Last week at SXSW, renowned futurist Amy Webb rolled out her 2018 Tech Trends Report, which focused heavily on artificial intelligence.
China plans to become the world leader in AI by 2030, but Webb’s presentation warned that the nation, spurred on by heavy investment and the biggest data-generating population in the world, is poised to become the “unchallenged AI hegemon” this year.
She also admonished the Trump administration for restricting foreign AI talent from entering the U.S. and doing too little to keep the U.S. competitive in AI.
Tariffs to limit Chinese involvement in industries like robotics and AI is part of the plan, the Trump administration said Thursday, but although there may be questions about whether the White House is doing enough to keep the U.S. competitive in AI, the same criticism can’t be lobbed at the entire federal government.
Earlier this month, we learned about Google’s involvement in Project Maven, a DOD initiative began last year to bring more AI into warfare. News of Google assisting the DOD with identification of objects in drone footage reportedly shocked and disturbed some employees.
In addition to Maven, a task force is being assembled by Project Maven creator and former deputy secretary of defense Robert Work to explore how the federal government may use AI. The task force will include Partnership on AI executive director Terah Lyons. The organization, which was made to establish best practices and explore how AI can be used to benefit society, was formed by companies like Facebook, Apple, Microsoft, and Google.
Heightened by the statement from Russian president Vladimir Putin that the nation that leads in AI will rule the world, this nationally aligned competition is being likened to a modern moon race between countries like China, the United States, and Russia.
“This is a Sputnik moment,” Work told the New York Times.
Google working with the U.S. government might be in line with Baidu and Tencent being so closely aligned with Beijing, but it does bring to mind some important questions: Will Google also work with defense ministries in other countries to make AI? Will drones that President Donald Trump plans to sell to allied foreign nations benefit from Google’s involvement? And most importantly: Will the AI Google is helping the DOD with be used to kill or injure people?
Alphabet’s “Don’t be evil” motto changed to “Do the right thing” some time ago, but in working with the U.S. military, does Google violate both these mantras?
Initiatives like Project Maven aren’t alone in raising some downright frightening questions. In just the past week, we’ve seen an autonomous vehicle kill a woman, the reveal of Palantir’s predictive policing experiment in New Orleans, and Google’s François Chollet urging AI practitioners not to work for Facebook in the wake of the Cambridge Analytica scandal.
The ethical quagmires at play in each of these instances stretch across very different sectors of society, but there is one low-tech potential starting point for a solution: a Hippocratic oath for AI practitioners.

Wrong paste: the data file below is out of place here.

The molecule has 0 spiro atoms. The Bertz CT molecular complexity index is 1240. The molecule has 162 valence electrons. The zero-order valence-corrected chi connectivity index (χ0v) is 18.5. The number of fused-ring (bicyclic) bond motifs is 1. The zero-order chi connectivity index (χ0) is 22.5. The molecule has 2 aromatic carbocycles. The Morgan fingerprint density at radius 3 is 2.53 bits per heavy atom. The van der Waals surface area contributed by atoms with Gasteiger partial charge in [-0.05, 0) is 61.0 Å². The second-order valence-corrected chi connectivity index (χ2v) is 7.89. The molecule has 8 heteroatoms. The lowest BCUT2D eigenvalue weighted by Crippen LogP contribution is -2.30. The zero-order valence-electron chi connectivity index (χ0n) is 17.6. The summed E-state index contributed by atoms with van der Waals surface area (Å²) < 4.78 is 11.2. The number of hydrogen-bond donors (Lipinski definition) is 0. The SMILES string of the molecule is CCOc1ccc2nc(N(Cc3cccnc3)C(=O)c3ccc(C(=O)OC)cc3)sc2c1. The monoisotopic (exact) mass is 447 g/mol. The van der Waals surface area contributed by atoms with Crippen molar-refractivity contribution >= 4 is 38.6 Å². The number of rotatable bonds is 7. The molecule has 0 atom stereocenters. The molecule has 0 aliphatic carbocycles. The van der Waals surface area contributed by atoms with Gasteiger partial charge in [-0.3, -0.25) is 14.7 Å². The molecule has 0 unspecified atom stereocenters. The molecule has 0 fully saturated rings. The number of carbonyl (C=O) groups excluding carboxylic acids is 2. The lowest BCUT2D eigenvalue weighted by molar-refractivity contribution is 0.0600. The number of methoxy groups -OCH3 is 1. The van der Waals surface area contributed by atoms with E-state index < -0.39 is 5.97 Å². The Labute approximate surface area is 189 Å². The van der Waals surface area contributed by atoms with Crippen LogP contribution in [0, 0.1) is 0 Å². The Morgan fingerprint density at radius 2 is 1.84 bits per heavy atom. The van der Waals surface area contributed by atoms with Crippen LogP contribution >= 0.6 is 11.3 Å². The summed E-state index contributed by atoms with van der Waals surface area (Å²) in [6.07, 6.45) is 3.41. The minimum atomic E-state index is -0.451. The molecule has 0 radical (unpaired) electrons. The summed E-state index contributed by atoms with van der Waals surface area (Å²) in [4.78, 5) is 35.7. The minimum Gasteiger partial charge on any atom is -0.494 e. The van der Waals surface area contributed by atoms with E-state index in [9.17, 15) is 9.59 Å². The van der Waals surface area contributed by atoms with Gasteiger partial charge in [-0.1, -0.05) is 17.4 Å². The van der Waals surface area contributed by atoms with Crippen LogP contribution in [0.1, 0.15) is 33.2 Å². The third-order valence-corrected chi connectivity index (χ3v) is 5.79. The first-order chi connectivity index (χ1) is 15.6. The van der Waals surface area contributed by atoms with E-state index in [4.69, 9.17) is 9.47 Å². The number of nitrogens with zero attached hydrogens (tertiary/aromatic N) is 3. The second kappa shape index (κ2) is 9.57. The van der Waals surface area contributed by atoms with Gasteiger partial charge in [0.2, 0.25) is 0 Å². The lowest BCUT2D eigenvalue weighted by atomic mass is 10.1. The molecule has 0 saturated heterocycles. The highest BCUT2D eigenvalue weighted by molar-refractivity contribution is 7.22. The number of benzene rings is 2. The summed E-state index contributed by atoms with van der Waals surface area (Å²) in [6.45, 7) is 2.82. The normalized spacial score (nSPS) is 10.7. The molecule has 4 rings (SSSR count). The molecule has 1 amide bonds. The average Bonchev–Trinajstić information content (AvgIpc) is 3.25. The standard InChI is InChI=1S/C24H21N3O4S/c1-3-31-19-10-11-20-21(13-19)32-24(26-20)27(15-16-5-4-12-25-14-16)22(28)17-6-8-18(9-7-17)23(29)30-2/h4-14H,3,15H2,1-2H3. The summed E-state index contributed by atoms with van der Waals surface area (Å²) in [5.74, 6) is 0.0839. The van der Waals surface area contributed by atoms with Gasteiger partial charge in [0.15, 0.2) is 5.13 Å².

Last week, AIlen Institute for AI CEO Oren Etzioni took a swing at creating an oath for AI practitioners after he spotted the idea in a small book about AI from Microsoft’s Brad Smith and Harry Shum. Etzioni suggests university students be required to recite the oath before graduation.
In his version, Etzioni says AI practitioners should remember their own humanity, avoid playing God, and “prevent harm whenever it can.”
Etzioni’s oath ends with: “I will remember that I am not encountering dry data, mere zeros and ones, but human beings, whose interactions with my AI software may affect the person’s freedom, family, or economic stability. My responsibility includes these related problems.”
Perhaps not everyone will agree with the main tenets as set out by Etzioni, but groups like the Allen Institute, Partnership on AI, and other members of this community should team up to hammer out the basics. AI needs something in line with Asimov’s Three Laws of Robotics or the Hippocratic oath, something that says, for example, “don’t make AI that kills people” or “engage with the community impacted by your work.”
If doctors trusted with human lives should have to take an ancient oath, maybe so too should people whose work is often referred to as the third age of computing and fourth industrial revolution. If doctors entrusted with healing humans have to pledge to do no harm, maybe AI practitioners with the power to create autonomous weapons systems, general artificial intelligence, or predictive policing should do so too.
Even if some malicious general AI like Skynet never emerges, we may not survive in a world of disruption for disruption’s sake. It’s no longer enough to say “I just write the code” when 40 percent of the world’s jobs are expected to go away and instability in the world increases due to things like climate change.
There may be no way to stop AI practices outlawed in the U.S. from being adopted elsewhere, but while the most transformative technologies to emerge in decades spreads throughout tech, business, and society, perhaps something as old as an oath can help set the tone for acceptable behavior in the global but still-small AI community.
Thanks for reading,
AI Staff Writer
P.S. Please enjoy this video from DARPA about the future of AI:
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